Pa. Court Denies Killer's Request for Re-Trial; Wanted Visits with Mom Kicked from Case
A convicted killer hoping for a re-trial will get no such relief after a Pennsylvania appellate court denied his claims.
Lucas Newnam, 33, was convicted of first-degree murder – and sentenced to life in prison - for the May 27, 2016, shooting of Julius Dale at a home on Creek Road in Sadsbury Township.
The state Superior Court’s recent ruling means Newnam cannot escape the life sentence or the trial conviction.
Assistant District Attorney Travis S. Anderson presented trial evidence – which a local judge called “overwhelming” – that Newnam shot Dale in the chest with a shotgun.
Anderson called several witnesses who were at the home when Dale was shot, including an eyewitness to the shooting who testified that Dale did nothing threatening toward Newnam.
Newnam claimed a number of improprieties about his conviction, which the appellate court addressed and found to be without merit:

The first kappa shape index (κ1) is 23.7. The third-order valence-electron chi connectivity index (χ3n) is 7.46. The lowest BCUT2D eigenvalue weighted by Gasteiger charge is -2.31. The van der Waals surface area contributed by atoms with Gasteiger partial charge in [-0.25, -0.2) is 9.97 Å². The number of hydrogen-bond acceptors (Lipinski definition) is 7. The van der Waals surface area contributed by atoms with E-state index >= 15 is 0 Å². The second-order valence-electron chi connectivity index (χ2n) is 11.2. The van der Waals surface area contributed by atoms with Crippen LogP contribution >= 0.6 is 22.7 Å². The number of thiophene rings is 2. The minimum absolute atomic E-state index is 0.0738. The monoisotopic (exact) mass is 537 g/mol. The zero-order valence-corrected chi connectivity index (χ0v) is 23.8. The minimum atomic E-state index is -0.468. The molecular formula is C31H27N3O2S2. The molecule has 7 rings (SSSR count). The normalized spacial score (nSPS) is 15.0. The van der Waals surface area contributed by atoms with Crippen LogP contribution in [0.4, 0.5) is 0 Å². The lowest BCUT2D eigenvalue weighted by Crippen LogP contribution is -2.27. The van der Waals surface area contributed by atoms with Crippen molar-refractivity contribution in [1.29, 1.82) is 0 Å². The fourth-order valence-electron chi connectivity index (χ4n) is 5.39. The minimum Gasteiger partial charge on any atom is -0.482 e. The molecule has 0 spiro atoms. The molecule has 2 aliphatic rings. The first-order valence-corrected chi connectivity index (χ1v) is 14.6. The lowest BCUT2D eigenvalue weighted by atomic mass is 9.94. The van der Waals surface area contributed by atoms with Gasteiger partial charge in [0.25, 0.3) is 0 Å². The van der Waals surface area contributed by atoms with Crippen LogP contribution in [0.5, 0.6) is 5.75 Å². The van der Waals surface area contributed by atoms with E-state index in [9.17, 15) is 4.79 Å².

- Newnam argued his conversations with his mother during prison visits should not have been allowed at trial. The appellate court found no breach of Wiretap law because there were signs in the room indicating the conversations would be recorded.
- Newnam argued his statement to police should not have been presented to the jury. The appellate court found that while police did not advise Newnam, prior to Miranda Rights, of what would be discussed, they did not have to because Newnam was taken into custody at the scene of the crime.
- Newnam argued a Castle Doctrine instruction should have been read to the jury before deliberations. The appellate court found there was no evidence of unlawful entry at the home which was a location utilized by Newnam for a drug enterprise, which removes Castle Doctrine as a potential defense.
- Newnam argued he should have been allowed to change his attorney – 10 days before trial. The appellate court found that Newnam would have been allowed to have the new lawyer, if the case could have gone forward on the scheduled date.
At sentencing, Lancaster County Judge Donald Totaro called the killing “premeditated” and “intentional,” and said Newnam lied to the jury when he testified.
Pennsylvania State Police Trooper Michael Snyder filed charges in the case.
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